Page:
Thanksgiving dinner will be an omelette for 10.

We’re holding out the fervent hope that some Indians show up with non-GMO corn.

Happy Thanksgiving, from our house to yours.

The First Thanksgiving

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Daisy Luther

Daisy Luther is a coffee-swigging, globe-trotting blogger. She is the founder and publisher of three websites.  1) The Organic Prepper, which is about current events, preparedness, self-reliance, and the pursuit of liberty on her website, 2)  The Frugalite, a website with thrifty tips and solutions to help people get a handle on their personal finances without feeling deprived, and 3), an aggregate site where you can find links to all the most important news for those who wish to be prepared. She is widely republished across alternative media and  Daisy is the best-selling author of 5 traditionally published books and runs a small digital publishing company with PDF guides, printables, and courses. You can find her on FacebookPinterest, Gab, MeWe, Parler, Instagram, and Twitter.

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  • My gosh, what an ordeal. I am on the other side of the country (Virginia) and I want to get in my car and bring you food! Love your spirit… I would not be as thankful, full of resolve, and humorous. Your pointed post is humbling. God bless you….and your omelette eaters. So. Much!

    • Hi Robin! Thank you for the good wishes. I’m sure we’d have a great time if we were able to get together and celebrate! Don’t worry, we have lots of delicious abundance from farmers who were more successful than us this year. 🙂

  • I was feeling bad for you until the Indians part at the end. We’re not from India, and the Pilgrims and Native people getting together is a made up story.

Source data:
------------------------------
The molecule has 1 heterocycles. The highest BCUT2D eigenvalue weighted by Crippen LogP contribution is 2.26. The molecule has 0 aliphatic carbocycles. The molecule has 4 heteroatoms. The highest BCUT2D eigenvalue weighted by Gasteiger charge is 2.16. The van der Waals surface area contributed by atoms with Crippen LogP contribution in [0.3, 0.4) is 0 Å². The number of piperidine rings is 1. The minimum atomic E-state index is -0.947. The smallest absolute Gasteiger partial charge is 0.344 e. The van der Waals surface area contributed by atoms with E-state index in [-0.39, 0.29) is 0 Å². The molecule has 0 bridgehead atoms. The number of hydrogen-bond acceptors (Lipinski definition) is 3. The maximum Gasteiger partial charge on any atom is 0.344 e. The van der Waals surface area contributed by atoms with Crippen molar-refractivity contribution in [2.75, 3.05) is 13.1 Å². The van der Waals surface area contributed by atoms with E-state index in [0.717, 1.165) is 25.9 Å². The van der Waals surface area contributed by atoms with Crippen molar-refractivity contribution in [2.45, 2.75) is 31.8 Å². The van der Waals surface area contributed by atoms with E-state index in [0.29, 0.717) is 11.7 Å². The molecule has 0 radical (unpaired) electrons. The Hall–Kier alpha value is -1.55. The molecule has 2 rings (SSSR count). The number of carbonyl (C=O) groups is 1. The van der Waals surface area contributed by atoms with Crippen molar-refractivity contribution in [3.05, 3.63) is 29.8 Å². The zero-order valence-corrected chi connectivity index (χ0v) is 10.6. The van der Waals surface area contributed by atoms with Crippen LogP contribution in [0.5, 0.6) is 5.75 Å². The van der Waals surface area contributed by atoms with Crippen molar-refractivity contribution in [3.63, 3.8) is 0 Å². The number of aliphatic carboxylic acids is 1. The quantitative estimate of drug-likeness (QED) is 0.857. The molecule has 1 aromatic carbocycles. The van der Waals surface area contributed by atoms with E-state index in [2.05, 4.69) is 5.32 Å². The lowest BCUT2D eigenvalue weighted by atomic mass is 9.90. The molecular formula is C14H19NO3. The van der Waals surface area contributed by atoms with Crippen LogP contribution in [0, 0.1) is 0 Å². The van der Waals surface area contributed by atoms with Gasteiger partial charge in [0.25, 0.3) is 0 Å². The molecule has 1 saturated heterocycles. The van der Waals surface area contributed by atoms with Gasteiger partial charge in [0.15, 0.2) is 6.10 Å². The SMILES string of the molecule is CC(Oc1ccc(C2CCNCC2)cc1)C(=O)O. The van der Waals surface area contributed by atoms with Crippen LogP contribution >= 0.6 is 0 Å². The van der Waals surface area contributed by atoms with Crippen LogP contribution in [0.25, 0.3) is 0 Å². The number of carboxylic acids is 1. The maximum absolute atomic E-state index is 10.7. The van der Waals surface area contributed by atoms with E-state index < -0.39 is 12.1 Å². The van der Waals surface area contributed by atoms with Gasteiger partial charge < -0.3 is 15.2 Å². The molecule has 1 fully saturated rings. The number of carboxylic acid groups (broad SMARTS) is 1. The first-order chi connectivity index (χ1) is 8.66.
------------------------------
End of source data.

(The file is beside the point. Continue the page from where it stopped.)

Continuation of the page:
• Hi Amber. I’m sorry you were offended by was meant to be a humorous reference to the elementary school play that basically all of us took part in during our childhoods. I hope you have a happy Thanksgiving.

  • Daisy,

    Happy Thanksgiving to you, too. And, omelets are delicious anyway!

    Please ask BFF how to grow potatoes. I have tried for three years and have not been successful. I have a greenhouse (because of bad soil and deer) and I plant the potatoes in large containers. As the plants grow, I add soil and the plants grow more and eventually the containers are full, the plants are large and bloom.

    The first year I “dug” the potatoes way too soon. A cousin of my husbands said I had to wait for the plants to die and then wait a bit more before digging. OK.

    Next year, I did that. Dug potatoes and harvested about 6 or 8 the size of golf balls. Figured I hadn’t waited long enough.

    This year I grew lovely plants. They died right on cue. I waited and waited and waited. Dug and there wasn’t even a marble sized potato!

    So, what am I doing wrong?

    Have a wonderful Holiday season.

  • Sounds like your soil has way to much fertilizer for potatoes. Also, unlike the books portray, potatoes really don’t like closed in containers and they need heaps of water to grow well. Better luck next year.

    Daisy, your story was great and unfortunately more true to life than we would like to believe. Growing enough food to live on is really a life long experience.

    • Thanks Vivian.

      The too much fertilizer could be the problem. I was using Miracle Grow garden soil straight from the bag. I’ll keep trying.

  • Hi Daisy, sounds sort of like my adventures with chickens, but the neighbors dog has been having chicken dinner for thanksgiving all year. As for keeping out of politics at holidays? NOT IN MY FAMILY! We believe its Important to discuss what we believe, young or old all opinions welcome. In fact when my ex’s girlfriend tried a few years ago to say discussing politics in company wasn’t polite ,my son looked at her and said In O.UR family we discuss politics. Nuff said. How else will young people know the truth?